Sophia Floersch’s horrifying accident in the Macau Grand Prix left the motor racing world in shock.
Although the young German racer suffered a spinal fracture, there was a huge sense of relief that the outcome was not worse for her or the others involved in the accident.
Safety improvements never stop in motor racing though and Macau organizers are clear that they will work with the FIA to ensure that lessons from the crash are taken on board.
Here we look at what happened to cause the accident, and the safety measures that proved key for her, the photographers and track workers.
THE ACCIDENT CAUSE
Although Floersch’s accident was not caught by the event’s official television cameras, footage of the incident quickly emerged on social media as fans around the track posted their videos online.
The accident was triggered by Floersch running in to the back of Jehan Daruvala – who according to the following Guan Yu Zhou appeared to slow for yellow warning flags.
The Chinese driver said: “Sophia was really close to Jehan, so when Jehan braked early she had no time to react. She hit Jehan’s right-rear, and that spun her around straight into Lisboa, and she flew into the other car.”
The clash with Daruvala was enough to spear Floersch to the right, where she struck the crash barriers which ripped the left hand side wheels off her car.
At the very moment she should have been slowing, she was effectively left without brakes – so ran at unabated sped towards Lisboa. Speed trap figures registered her at 276.2km/h.
THE KERB STRIKE
Macau installed new kerbs at Lisboa this year as part of a move to stop drivers – especially in touring cars and GT cars – from abusing track limits at the tight right hander.
The comparison between the kerbs in 2017 and this year can be seen below.
The new blue sausage kerbs, which are frequently seen in F1, are slightly raised, and Floersch's trajectory meant she struck the kerbs, which lifted her car slightly into the air.
While such a launch may sound like a far from ideal situation, in hindsight this was a fortunate factor in helping both her and Japanese racer Sho Tsuboi escape what could have been a much more serious accident.
Judging from video footage that has appeared online, the lift from the kerbs raised Floersch car’s enough to clip Tsuboi’s car high up – rather than being a direct strike on the side of the cockpit.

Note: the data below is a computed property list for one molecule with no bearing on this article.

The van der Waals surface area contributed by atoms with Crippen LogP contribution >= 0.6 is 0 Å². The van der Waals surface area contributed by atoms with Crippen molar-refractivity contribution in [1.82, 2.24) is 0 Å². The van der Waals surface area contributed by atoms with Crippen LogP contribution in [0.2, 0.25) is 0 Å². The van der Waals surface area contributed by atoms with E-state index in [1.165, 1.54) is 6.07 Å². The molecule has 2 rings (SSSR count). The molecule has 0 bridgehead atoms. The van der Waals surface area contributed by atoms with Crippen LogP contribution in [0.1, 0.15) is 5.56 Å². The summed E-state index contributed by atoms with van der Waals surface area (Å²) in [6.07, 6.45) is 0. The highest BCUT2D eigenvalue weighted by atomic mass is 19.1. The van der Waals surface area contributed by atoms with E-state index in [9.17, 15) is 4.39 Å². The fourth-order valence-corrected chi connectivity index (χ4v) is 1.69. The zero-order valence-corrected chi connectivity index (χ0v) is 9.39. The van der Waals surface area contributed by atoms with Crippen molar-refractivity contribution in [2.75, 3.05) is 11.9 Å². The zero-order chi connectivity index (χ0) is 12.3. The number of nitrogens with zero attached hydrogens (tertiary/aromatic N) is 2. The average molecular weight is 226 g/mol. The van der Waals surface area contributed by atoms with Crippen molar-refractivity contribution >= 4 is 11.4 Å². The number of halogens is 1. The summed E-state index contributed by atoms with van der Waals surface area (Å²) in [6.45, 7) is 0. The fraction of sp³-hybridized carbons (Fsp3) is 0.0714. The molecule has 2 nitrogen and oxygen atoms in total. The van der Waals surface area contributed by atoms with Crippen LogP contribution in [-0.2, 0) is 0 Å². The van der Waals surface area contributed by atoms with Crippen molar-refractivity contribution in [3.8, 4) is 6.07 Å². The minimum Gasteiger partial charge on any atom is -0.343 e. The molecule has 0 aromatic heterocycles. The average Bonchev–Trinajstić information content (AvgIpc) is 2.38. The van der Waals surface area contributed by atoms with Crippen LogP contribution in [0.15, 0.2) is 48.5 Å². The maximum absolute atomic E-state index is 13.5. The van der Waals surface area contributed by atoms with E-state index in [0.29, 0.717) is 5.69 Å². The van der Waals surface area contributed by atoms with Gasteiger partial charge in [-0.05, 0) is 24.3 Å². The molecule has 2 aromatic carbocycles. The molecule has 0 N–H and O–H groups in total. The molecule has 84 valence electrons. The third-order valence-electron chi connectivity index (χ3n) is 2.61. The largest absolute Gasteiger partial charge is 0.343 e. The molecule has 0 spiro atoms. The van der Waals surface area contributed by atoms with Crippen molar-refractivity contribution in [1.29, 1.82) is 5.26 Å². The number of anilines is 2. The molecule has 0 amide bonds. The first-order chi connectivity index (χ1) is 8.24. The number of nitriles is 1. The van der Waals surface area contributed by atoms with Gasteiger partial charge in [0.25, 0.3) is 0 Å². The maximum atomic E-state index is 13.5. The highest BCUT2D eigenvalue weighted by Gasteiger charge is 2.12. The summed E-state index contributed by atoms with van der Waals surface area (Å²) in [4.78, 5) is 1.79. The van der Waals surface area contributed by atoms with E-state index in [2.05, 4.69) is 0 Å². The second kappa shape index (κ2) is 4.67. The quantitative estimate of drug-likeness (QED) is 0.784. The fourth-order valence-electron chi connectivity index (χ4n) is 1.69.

It is this type of accident – similar to what happened at the 2002 Austrian Grand Prix when Nick Heidfeld speared in to Takuma Sato – that has been a driving force in the FIA’s push for improved cockpit protection.
Even with the lift, Floersch's wheels struck the roll hoop of the TOM’S car, as photos that emerged later on showed.
It is not difficult to imagine that the outcome of the accident would have been very different had Floersch directly hit the TOM’S car side-on or run at that speed into tyre barriers – even with the strength of the F3 cars involved having been important in saving the drivers.
THE CATCH FENCING
Having been launched over the kerbs and Tsuboi’s car, Floersch's car flew backwards into the catch fencing at Lisboa.
It is understood that the height of this fencing was raised several years ago, and this factor may again have played a crucial part in saving her life.
Although she went through the fencing, the fence did its job in absorbing a lot of the energy of the crash. This is clear from the footage as the impact bent a number of the fence posts at that section of the track (see photograph below), showing the amount of energy that had been absorbed.
With the speed of her car having been reduced, it then struck the photographer’s bunker backwards, before being flipped up.
Miraculously, the car appears to have impacted the bunker with the roll hoop and cockpit area near an opening rather than a solid part.
Having been stopped by the bunker, Floersch’s car then fell to the ground where Floersch, covered in her fire extinguisher that had gone off, was immediately attended to by medical crews.
Although two photographers and marshals were also injured in the accident, Macau’s decision made several decades ago to have a bunker at that corner – rather than leave media members exposed – certainly ensured there was not a worse outcome.
The armco-protected structure did its job in standing up well to a direct strike. Plus, it being early in the second race, it was also not as busy as it normally is for the actual race start.
Had there been no bunker there to absorb the car, then Floersch would almost certainly have flown into more solid structures beyond.
Macau organizers and the FIA will now look into what lessons can be learned from the accident and if any changes need to be made to improve things for 2019 they will be done.
As a statement issued by the Macau Grand Prix Organizing Committee was clear: “In the future, the MGPOC will continue to follow the guidelines of the FIA and take all necessary measures to hold the event.”